U.S. agencies have warned that Hizbullah has been
recruited by Syria to prepare massive retaliatory attacks in any
confrontation between Damascus and Washington.
U.S. officials said the CIA and State Department have warned that Iran
and Syria could employ Hizbullah to launch attacks against U.S. interests in
the Europe, the Middle East and North America. They said the Shi'ite
movement is seen as more entrenched in the West than Al Qaida and could have
up to 12 cells in the United States alone.
"It has a significant presence of its trained operatives inside the
United States waiting for the call to action," Sen. Bob Graham, a former
chairman of the Senate Intelligence Committee, said. "In recent years they
have been infiltrating into this core in the United States Ñ people who have
gone through their training camps and have the skills of terrorist
Officials said the regime of President Bashar Assad has given Hizbullah
a free hand to dominate Lebanon, particularly the south. In exchange,
Hizbullah has supported Syria's occupation of Lebanon and serves as a
military arm of Damascus, Middle East Newsline reported.
The officials said the United States cannot rule out that
Hizbullah has access to weapons of mass destruction.
Last year, 18 suspected Hizbullah agents were prosecuted on charges of
being members of a ring that procured and smuggled military equipment to
Hizbullah in Lebanon. Officials said the ring could have been an element of
a Hizbullah network in the United States based in such cities as Boston,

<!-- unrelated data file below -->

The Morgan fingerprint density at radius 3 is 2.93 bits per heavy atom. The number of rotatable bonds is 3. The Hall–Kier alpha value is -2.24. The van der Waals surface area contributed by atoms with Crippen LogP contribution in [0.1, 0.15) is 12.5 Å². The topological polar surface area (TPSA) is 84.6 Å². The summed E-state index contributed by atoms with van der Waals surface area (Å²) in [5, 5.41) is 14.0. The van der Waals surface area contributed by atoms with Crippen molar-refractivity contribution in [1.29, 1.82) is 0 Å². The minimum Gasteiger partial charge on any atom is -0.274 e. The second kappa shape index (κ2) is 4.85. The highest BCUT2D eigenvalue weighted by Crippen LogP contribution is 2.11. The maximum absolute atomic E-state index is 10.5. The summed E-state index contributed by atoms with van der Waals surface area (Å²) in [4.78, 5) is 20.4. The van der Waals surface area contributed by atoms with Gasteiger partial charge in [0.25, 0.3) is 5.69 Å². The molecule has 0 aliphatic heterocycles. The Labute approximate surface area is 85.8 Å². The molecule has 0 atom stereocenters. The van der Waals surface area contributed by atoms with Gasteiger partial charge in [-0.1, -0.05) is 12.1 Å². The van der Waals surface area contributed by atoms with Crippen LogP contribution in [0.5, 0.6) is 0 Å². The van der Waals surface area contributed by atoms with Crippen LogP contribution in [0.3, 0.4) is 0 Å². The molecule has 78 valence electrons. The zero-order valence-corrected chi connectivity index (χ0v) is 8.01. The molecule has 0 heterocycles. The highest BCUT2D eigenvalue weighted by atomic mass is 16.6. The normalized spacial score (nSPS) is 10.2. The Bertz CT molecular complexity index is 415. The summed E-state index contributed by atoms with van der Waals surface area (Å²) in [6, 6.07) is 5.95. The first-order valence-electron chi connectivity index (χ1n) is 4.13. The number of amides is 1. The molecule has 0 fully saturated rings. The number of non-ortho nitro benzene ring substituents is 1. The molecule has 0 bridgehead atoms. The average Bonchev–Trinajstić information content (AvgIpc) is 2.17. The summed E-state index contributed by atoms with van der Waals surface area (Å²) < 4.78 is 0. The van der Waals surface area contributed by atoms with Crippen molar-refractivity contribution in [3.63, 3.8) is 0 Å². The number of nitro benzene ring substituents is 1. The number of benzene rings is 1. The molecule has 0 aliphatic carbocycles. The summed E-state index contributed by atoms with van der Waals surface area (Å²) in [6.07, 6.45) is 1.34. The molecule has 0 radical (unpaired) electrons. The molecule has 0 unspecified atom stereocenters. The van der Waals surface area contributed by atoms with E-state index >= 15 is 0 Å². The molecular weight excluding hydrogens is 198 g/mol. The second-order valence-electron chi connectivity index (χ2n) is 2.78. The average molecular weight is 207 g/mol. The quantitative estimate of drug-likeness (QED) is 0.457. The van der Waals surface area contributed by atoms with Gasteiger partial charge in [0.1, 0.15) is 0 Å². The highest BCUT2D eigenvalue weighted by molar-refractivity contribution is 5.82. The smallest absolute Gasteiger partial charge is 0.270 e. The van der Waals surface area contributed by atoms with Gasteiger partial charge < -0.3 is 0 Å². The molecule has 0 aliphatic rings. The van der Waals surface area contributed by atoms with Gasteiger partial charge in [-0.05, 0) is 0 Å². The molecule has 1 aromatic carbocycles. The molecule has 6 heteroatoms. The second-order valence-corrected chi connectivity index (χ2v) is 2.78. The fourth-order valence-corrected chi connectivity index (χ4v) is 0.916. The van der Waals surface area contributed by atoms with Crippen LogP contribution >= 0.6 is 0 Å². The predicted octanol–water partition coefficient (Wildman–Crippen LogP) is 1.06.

Detroit, Los Angeles, New York, and Kansas City, where there are large
concentrations of Shi'ites.
"Syria and Hizbullah have become one in terms of their interest," a U.S.
official who specializes in counterinsurgency said. "The two have an
alliance that basically links their fate."
Hizbullah and Syria become strategic allies under the rule of Assad, who
succeeded his father in 2000. While the late President Hafez Assad kept
Hizbullah at arm's length, Bashar has touted the Iranian-backed group as a
model of Arab resistance.
"I'll tell you that Hizbullah, as an organization with capability and
worldwide presence, is its equal, if not a far more capable, organization
[than Al Qaida]," CIA director George Tenet said in testimony to Congress.
"I actually think they're a notch above in many respects."
Iran, which provides Hizbullah with $100 million a year, will also
encourage the group to attack U.S. targets should
Washington launch a military campaign against Damascus, officials said. Some
officials have not ruled out a Hizbullah attack even before a U.S. strike.
A major obstacle to a U.S. strike on Hizbullah is that unlike Al Qaida,
Hizbullah agents outside of Lebanon enjoy Iranian diplomatic immunity.
Officials said Hizbullah agents abroad work out of Iranian embassies under